However, there are multiple ways to train a baby that doesn’t involve deciding when to let a baby cry it out at all. The purpose of sleep training through letting the baby cry it out is to teach them to self-soothe. Whether parents intentionally stay away through their child’s tears or work to be a little less hands-on after every whimper, parents must work to encourage their child to nod off on their own without the parent present.

Alternative Gentle Sleep Training

Sleep training needn’t be a tear-filled event for parents. For some parents, the answer to “When to let a baby cry it out?” is never. Whatever your choice is, all parents will eventually need to have a working sleep schedule in place for their child.

While newborns aren’t born with a sleeping schedule, parents can work to prepare their baby for the inevitable sleep schedule by deciding when to let a baby cry it out. By using the following few best practices for putting their newborn to bed, parents can get started with alternative sleep training methods.

Try a Faded Bedtime

Sleep training operates on the theory that children will go to sleep more readily when they are guided through a routine of predictable and quiet bedtime rituals. When determining when to let a baby cry it out, it’s important to choose a time when your child is already feeling drowsy.

Through proper sleep training, infants begin to associate a bedtime routine with the feeling of drowsiness. This gentle approach to a faded bedtime starts with noting your baby’s current sleeping patterns. Parents should monitor what time their baby goes to sleep naturally and work to establish a routine that leads up to this time every night. This routine should include about 20 minutes of pleasant and calming activities that comfort your baby until it’s time to go to sleep.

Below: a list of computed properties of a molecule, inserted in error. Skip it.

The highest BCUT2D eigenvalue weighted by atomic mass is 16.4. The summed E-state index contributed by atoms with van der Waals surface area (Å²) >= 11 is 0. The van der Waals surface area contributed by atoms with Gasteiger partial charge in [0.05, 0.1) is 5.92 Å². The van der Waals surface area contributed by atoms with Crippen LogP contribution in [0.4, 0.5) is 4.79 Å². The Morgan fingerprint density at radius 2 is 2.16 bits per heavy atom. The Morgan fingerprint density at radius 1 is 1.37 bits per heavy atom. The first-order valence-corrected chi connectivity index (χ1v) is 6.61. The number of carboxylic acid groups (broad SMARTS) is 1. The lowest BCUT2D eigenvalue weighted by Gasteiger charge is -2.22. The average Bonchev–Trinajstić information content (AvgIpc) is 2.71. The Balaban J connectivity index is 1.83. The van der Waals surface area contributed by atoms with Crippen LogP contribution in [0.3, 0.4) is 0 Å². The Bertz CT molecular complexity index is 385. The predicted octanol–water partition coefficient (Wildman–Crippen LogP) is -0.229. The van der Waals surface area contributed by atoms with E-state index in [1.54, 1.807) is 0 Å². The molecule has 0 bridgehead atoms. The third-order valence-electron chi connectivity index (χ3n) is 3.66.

Since baby is already used to falling asleep at this particular time, you’re less likely to experience any trouble. As your baby grows accustomed to this routine, start setting the bedtime earlier every couple of days. As this is a shift in what your baby’s natural bedtime is, you may experience some resistance and this can be an instance of when to let a baby cry out.

Leave Room for Parental Presence

Parents worried about when to let a baby cry it out can take a slightly different approach to this method. Instead of leaving the baby to cry on their own, they can limit the amount of time they’re spending with their child at bedtime. As parents usually lay with or stay with their child until they fall asleep, when it’s time to start sleep training, parents can start progressively spending less time with them.

Start this method by going to bed as you normally would with your baby. The next few days, spend less time comforting your child and leave a few minutes earlier than you have in the past. With these gradual changes, your baby will be weaned from the expected rental soothing ritual and create their own soothing methods.


During this method, parents may wonder when to let a baby cry it out. As this process is about weaning the child off of parental attention, some parents like to return to the room before the baby begins to cry. This can help teach the child that their parent is always going to return after leaving.

There are many ways to approach sleep training. While there are parents that swear by the cry it out method, there are others that opt for less tear-filled approaches. Whichever method you choose, the most important part of your child’s sleep training is ensuring that they are well rested each night.